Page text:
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Abstract Detail



Evolutionary insights from studies of geographic variation: Establishing a baseline and looking ahead to future change

Sexton, Jason [1].

What are the limits to adaptation? Insights from ecological clines, species range limits, and the geography of speciation.

Why do species fail to adapt?  Earth is filled with practically innumerable life forms, yet it is often observed that single species cannot inhabit all ecological niches.  Ecological clines and the distributional ends of clines that species inhabit (aka range limits) are useful arenas to test theories related to constraints on adaptation to novel environments (i.e. niche evolution).  I will present some recent research at varying geographic and evolutionary scales, focusing mainly on monkeyflowers (Mimulus spp.), to address potential underlying constraints to adaptation.  We often observe a species distributed along a cline and ask why it does not extend its reach further through adaptation.  I will discuss how it may be useful to frame this question as a balance between adaptation and speciation.  I will review some recent findings on the spatial and ecological drivers of gene flow between populations, evidence for genetic variation constraints across species ranges, and what examining closely related species and the geography of speciation may tell us concerning adaptive constraints.  I will conclude by discussing research approaches in plants that may help us understand adaptive potentials and vulnerabilities of populations under rapidly changing ecological conditions.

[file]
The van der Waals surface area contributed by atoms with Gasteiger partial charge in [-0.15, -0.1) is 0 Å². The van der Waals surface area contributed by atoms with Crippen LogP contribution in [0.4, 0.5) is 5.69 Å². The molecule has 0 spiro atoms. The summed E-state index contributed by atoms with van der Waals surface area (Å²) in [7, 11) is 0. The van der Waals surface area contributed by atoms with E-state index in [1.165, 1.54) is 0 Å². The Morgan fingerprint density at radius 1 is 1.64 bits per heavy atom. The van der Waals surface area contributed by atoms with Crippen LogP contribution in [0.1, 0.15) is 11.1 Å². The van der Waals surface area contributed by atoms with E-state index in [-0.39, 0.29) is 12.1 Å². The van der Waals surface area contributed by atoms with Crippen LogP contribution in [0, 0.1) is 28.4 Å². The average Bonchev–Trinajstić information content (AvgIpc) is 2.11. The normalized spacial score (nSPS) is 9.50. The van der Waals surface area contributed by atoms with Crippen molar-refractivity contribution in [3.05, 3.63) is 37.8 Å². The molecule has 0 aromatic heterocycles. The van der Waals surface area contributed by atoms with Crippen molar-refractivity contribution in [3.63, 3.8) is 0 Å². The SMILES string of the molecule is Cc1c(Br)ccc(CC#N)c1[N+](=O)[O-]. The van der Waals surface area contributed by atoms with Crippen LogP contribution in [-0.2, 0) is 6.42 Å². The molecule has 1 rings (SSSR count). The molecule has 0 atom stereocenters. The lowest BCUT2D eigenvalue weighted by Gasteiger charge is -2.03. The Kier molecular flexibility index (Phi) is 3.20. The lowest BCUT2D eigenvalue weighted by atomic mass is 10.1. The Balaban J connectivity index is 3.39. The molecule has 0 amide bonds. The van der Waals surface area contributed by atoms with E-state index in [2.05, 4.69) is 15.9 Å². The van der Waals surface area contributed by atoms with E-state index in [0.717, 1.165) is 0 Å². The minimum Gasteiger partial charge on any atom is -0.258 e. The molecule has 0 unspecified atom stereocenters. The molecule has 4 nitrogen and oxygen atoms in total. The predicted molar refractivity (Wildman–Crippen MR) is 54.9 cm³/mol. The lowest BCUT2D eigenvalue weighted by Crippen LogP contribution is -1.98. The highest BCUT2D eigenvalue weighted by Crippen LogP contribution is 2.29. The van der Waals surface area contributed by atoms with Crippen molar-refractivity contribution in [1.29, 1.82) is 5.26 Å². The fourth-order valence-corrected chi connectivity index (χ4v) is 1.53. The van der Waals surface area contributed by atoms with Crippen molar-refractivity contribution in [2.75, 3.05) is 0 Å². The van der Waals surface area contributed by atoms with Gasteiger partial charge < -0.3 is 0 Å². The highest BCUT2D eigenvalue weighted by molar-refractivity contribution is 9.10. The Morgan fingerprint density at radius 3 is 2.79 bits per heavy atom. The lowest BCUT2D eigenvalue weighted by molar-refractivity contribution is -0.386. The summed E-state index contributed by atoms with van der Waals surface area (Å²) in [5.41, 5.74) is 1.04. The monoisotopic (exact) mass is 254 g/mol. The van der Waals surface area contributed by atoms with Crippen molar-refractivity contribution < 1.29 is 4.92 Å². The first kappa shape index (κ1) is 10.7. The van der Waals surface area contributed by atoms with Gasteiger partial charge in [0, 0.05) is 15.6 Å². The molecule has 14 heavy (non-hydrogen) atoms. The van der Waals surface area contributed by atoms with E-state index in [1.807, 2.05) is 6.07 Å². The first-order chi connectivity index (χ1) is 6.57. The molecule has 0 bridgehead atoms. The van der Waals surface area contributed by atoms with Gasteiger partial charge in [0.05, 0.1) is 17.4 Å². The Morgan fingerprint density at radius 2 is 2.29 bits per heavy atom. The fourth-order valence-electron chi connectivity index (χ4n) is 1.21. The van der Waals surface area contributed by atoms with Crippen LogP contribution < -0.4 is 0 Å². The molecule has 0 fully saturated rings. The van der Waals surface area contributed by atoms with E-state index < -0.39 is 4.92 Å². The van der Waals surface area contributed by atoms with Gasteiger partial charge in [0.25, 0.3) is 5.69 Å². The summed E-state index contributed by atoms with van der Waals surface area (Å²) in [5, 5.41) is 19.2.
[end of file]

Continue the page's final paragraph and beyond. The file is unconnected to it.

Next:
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1 - University of California, Merced, School of Natural Sciences, 5200 North Lake Rd., Merced, CA, 95343, USA

Keywords:
Adaptation
range limit
Speciation
Mimulus
niche evolution.

Presentation Type: Symposium or Colloquium Presentation
Session: SY08
Location: Firs North/Boise Centre
Date: Wednesday, July 30th, 2014
Time: 8:15 AM
Number: SY08002
Abstract ID:880
Candidate for Awards:None


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